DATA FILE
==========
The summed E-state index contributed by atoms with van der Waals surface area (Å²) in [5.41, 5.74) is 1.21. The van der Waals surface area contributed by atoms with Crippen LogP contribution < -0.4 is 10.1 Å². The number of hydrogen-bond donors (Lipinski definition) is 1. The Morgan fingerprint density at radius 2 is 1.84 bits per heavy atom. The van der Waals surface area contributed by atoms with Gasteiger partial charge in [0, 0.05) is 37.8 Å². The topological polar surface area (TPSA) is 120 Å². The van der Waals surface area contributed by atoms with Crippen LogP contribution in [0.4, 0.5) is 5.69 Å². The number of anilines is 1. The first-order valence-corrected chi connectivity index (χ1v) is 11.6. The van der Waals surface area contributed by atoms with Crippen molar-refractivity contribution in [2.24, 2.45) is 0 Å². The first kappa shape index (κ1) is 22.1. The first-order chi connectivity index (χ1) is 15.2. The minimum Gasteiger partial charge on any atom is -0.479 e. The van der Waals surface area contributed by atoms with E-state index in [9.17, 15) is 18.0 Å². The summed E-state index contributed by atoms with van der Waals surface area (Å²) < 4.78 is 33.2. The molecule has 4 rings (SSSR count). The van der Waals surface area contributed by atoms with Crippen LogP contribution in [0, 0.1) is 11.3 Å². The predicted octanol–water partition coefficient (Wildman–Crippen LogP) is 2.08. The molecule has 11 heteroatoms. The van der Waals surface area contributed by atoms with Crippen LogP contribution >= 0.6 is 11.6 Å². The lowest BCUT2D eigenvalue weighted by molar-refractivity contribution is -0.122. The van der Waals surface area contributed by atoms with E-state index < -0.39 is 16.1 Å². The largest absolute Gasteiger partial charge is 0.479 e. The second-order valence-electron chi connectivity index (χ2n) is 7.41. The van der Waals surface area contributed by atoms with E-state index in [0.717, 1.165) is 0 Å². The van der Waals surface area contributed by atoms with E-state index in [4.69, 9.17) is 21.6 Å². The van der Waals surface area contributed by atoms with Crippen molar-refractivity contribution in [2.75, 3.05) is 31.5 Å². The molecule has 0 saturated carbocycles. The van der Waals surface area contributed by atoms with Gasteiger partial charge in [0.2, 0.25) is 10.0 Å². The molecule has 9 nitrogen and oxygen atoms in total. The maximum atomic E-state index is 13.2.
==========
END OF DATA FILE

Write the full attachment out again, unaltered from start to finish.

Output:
The summed E-state index contributed by atoms with van der Waals surface area (Å²) in [5.41, 5.74) is 1.21. The van der Waals surface area contributed by atoms with Crippen LogP contribution < -0.4 is 10.1 Å². The number of hydrogen-bond donors (Lipinski definition) is 1. The Morgan fingerprint density at radius 2 is 1.84 bits per heavy atom. The van der Waals surface area contributed by atoms with Gasteiger partial charge in [0, 0.05) is 37.8 Å². The topological polar surface area (TPSA) is 120 Å². The van der Waals surface area contributed by atoms with Crippen LogP contribution in [0.4, 0.5) is 5.69 Å². The number of anilines is 1. The first-order valence-corrected chi connectivity index (χ1v) is 11.6. The van der Waals surface area contributed by atoms with Crippen molar-refractivity contribution in [2.24, 2.45) is 0 Å². The first kappa shape index (κ1) is 22.1. The first-order chi connectivity index (χ1) is 15.2. The minimum Gasteiger partial charge on any atom is -0.479 e. The van der Waals surface area contributed by atoms with E-state index in [9.17, 15) is 18.0 Å². The summed E-state index contributed by atoms with van der Waals surface area (Å²) < 4.78 is 33.2. The molecule has 4 rings (SSSR count). The van der Waals surface area contributed by atoms with Crippen LogP contribution in [0, 0.1) is 11.3 Å². The predicted octanol–water partition coefficient (Wildman–Crippen LogP) is 2.08. The molecule has 11 heteroatoms. The van der Waals surface area contributed by atoms with Crippen LogP contribution >= 0.6 is 11.6 Å². The lowest BCUT2D eigenvalue weighted by molar-refractivity contribution is -0.122. The van der Waals surface area contributed by atoms with E-state index < -0.39 is 16.1 Å². The largest absolute Gasteiger partial charge is 0.479 e. The second-order valence-electron chi connectivity index (χ2n) is 7.41. The van der Waals surface area contributed by atoms with E-state index in [0.717, 1.165) is 0 Å². The van der Waals surface area contributed by atoms with E-state index in [4.69, 9.17) is 21.6 Å². The van der Waals surface area contributed by atoms with Crippen molar-refractivity contribution in [2.75, 3.05) is 31.5 Å². The molecule has 0 saturated carbocycles. The van der Waals surface area contributed by atoms with Gasteiger partial charge in [0.2, 0.25) is 10.0 Å². The molecule has 9 nitrogen and oxygen atoms in total. The maximum atomic E-state index is 13.2.